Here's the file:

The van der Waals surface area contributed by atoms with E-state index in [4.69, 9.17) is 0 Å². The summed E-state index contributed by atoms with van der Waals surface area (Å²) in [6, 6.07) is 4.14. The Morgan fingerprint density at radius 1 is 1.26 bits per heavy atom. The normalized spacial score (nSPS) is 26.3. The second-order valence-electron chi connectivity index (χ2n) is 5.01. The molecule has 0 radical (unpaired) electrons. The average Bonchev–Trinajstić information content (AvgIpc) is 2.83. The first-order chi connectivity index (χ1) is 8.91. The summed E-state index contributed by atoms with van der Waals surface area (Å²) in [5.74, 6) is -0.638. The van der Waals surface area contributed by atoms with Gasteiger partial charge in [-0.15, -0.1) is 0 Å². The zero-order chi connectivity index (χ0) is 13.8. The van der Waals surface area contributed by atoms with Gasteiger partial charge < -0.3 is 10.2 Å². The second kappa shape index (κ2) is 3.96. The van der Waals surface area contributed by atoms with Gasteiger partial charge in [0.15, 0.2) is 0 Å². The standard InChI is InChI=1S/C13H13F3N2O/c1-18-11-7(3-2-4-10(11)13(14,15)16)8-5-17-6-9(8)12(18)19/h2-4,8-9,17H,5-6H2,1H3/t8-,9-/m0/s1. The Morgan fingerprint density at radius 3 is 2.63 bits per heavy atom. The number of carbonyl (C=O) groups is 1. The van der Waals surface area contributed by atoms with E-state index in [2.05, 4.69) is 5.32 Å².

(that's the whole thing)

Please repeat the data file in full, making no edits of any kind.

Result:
The van der Waals surface area contributed by atoms with E-state index in [4.69, 9.17) is 0 Å². The summed E-state index contributed by atoms with van der Waals surface area (Å²) in [6, 6.07) is 4.14. The Morgan fingerprint density at radius 1 is 1.26 bits per heavy atom. The normalized spacial score (nSPS) is 26.3. The second-order valence-electron chi connectivity index (χ2n) is 5.01. The molecule has 0 radical (unpaired) electrons. The average Bonchev–Trinajstić information content (AvgIpc) is 2.83. The first-order chi connectivity index (χ1) is 8.91. The summed E-state index contributed by atoms with van der Waals surface area (Å²) in [5.74, 6) is -0.638. The van der Waals surface area contributed by atoms with Gasteiger partial charge in [-0.15, -0.1) is 0 Å². The zero-order chi connectivity index (χ0) is 13.8. The van der Waals surface area contributed by atoms with Gasteiger partial charge < -0.3 is 10.2 Å². The second kappa shape index (κ2) is 3.96. The van der Waals surface area contributed by atoms with Gasteiger partial charge in [0.15, 0.2) is 0 Å². The standard InChI is InChI=1S/C13H13F3N2O/c1-18-11-7(3-2-4-10(11)13(14,15)16)8-5-17-6-9(8)12(18)19/h2-4,8-9,17H,5-6H2,1H3/t8-,9-/m0/s1. The Morgan fingerprint density at radius 3 is 2.63 bits per heavy atom. The number of carbonyl (C=O) groups is 1. The van der Waals surface area contributed by atoms with E-state index in [2.05, 4.69) is 5.32 Å².